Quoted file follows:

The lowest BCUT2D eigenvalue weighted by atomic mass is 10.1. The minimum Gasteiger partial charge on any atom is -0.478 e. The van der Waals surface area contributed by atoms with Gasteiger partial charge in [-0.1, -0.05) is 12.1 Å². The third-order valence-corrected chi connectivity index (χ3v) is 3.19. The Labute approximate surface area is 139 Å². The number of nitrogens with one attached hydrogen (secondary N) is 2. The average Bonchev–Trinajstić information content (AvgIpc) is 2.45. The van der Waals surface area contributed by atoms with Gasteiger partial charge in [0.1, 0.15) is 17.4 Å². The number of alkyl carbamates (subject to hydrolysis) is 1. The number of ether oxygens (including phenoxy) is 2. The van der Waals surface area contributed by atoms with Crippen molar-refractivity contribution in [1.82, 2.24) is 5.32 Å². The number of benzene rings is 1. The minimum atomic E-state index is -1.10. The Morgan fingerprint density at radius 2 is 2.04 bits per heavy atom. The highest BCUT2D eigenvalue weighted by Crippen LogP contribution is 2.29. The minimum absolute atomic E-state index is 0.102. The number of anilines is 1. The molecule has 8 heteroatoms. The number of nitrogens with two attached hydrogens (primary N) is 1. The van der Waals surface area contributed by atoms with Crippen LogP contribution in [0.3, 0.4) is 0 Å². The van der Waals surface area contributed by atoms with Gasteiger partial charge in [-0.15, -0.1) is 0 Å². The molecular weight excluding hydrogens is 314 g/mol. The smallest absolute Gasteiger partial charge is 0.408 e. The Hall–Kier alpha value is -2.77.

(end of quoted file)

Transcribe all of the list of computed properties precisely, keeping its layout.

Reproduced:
The lowest BCUT2D eigenvalue weighted by atomic mass is 10.1. The minimum Gasteiger partial charge on any atom is -0.478 e. The van der Waals surface area contributed by atoms with Gasteiger partial charge in [-0.1, -0.05) is 12.1 Å². The third-order valence-corrected chi connectivity index (χ3v) is 3.19. The Labute approximate surface area is 139 Å². The number of nitrogens with one attached hydrogen (secondary N) is 2. The average Bonchev–Trinajstić information content (AvgIpc) is 2.45. The van der Waals surface area contributed by atoms with Gasteiger partial charge in [0.1, 0.15) is 17.4 Å². The number of alkyl carbamates (subject to hydrolysis) is 1. The number of ether oxygens (including phenoxy) is 2. The van der Waals surface area contributed by atoms with Crippen molar-refractivity contribution in [1.82, 2.24) is 5.32 Å². The number of benzene rings is 1. The minimum atomic E-state index is -1.10. The Morgan fingerprint density at radius 2 is 2.04 bits per heavy atom. The highest BCUT2D eigenvalue weighted by Crippen LogP contribution is 2.29. The minimum absolute atomic E-state index is 0.102. The number of anilines is 1. The molecule has 8 heteroatoms. The number of nitrogens with two attached hydrogens (primary N) is 1. The van der Waals surface area contributed by atoms with Crippen LogP contribution in [0.3, 0.4) is 0 Å². The van der Waals surface area contributed by atoms with Gasteiger partial charge in [-0.15, -0.1) is 0 Å². The molecular weight excluding hydrogens is 314 g/mol. The smallest absolute Gasteiger partial charge is 0.408 e. The Hall–Kier alpha value is -2.77.